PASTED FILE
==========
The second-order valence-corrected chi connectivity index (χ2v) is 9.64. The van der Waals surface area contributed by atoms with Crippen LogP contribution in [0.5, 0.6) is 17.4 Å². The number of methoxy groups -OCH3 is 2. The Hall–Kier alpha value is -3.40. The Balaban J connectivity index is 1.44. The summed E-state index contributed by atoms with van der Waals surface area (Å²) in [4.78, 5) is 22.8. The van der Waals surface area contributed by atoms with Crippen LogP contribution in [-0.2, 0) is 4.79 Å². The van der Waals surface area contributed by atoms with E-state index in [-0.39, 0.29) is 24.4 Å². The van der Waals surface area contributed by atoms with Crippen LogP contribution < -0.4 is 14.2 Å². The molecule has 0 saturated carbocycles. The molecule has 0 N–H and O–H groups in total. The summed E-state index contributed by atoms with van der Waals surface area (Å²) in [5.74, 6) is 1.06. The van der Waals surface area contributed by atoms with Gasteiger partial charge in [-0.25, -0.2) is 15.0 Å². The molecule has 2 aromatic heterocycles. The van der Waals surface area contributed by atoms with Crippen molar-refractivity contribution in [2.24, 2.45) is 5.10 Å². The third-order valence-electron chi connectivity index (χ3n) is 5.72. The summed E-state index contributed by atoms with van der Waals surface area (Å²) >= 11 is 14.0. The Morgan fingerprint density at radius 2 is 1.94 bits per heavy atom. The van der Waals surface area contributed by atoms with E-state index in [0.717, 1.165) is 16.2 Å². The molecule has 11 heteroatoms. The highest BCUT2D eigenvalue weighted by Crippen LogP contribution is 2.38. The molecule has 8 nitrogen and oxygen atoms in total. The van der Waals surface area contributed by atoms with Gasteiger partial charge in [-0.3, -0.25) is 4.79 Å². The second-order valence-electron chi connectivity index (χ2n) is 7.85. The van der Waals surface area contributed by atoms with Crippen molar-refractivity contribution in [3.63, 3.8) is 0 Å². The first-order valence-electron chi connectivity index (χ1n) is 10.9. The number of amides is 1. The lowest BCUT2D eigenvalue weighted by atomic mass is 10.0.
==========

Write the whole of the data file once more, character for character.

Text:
The second-order valence-corrected chi connectivity index (χ2v) is 9.64. The van der Waals surface area contributed by atoms with Crippen LogP contribution in [0.5, 0.6) is 17.4 Å². The number of methoxy groups -OCH3 is 2. The Hall–Kier alpha value is -3.40. The Balaban J connectivity index is 1.44. The summed E-state index contributed by atoms with van der Waals surface area (Å²) in [4.78, 5) is 22.8. The van der Waals surface area contributed by atoms with Crippen LogP contribution in [-0.2, 0) is 4.79 Å². The van der Waals surface area contributed by atoms with E-state index in [-0.39, 0.29) is 24.4 Å². The van der Waals surface area contributed by atoms with Crippen LogP contribution < -0.4 is 14.2 Å². The molecule has 0 saturated carbocycles. The molecule has 0 N–H and O–H groups in total. The summed E-state index contributed by atoms with van der Waals surface area (Å²) in [5.74, 6) is 1.06. The van der Waals surface area contributed by atoms with Gasteiger partial charge in [-0.25, -0.2) is 15.0 Å². The molecule has 2 aromatic heterocycles. The van der Waals surface area contributed by atoms with Crippen molar-refractivity contribution in [2.24, 2.45) is 5.10 Å². The third-order valence-electron chi connectivity index (χ3n) is 5.72. The summed E-state index contributed by atoms with van der Waals surface area (Å²) >= 11 is 14.0. The Morgan fingerprint density at radius 2 is 1.94 bits per heavy atom. The van der Waals surface area contributed by atoms with E-state index in [0.717, 1.165) is 16.2 Å². The molecule has 11 heteroatoms. The highest BCUT2D eigenvalue weighted by Crippen LogP contribution is 2.38. The molecule has 8 nitrogen and oxygen atoms in total. The van der Waals surface area contributed by atoms with Gasteiger partial charge in [-0.3, -0.25) is 4.79 Å². The second-order valence-electron chi connectivity index (χ2n) is 7.85. The van der Waals surface area contributed by atoms with Crippen molar-refractivity contribution in [3.63, 3.8) is 0 Å². The first-order valence-electron chi connectivity index (χ1n) is 10.9. The number of amides is 1. The lowest BCUT2D eigenvalue weighted by atomic mass is 10.0.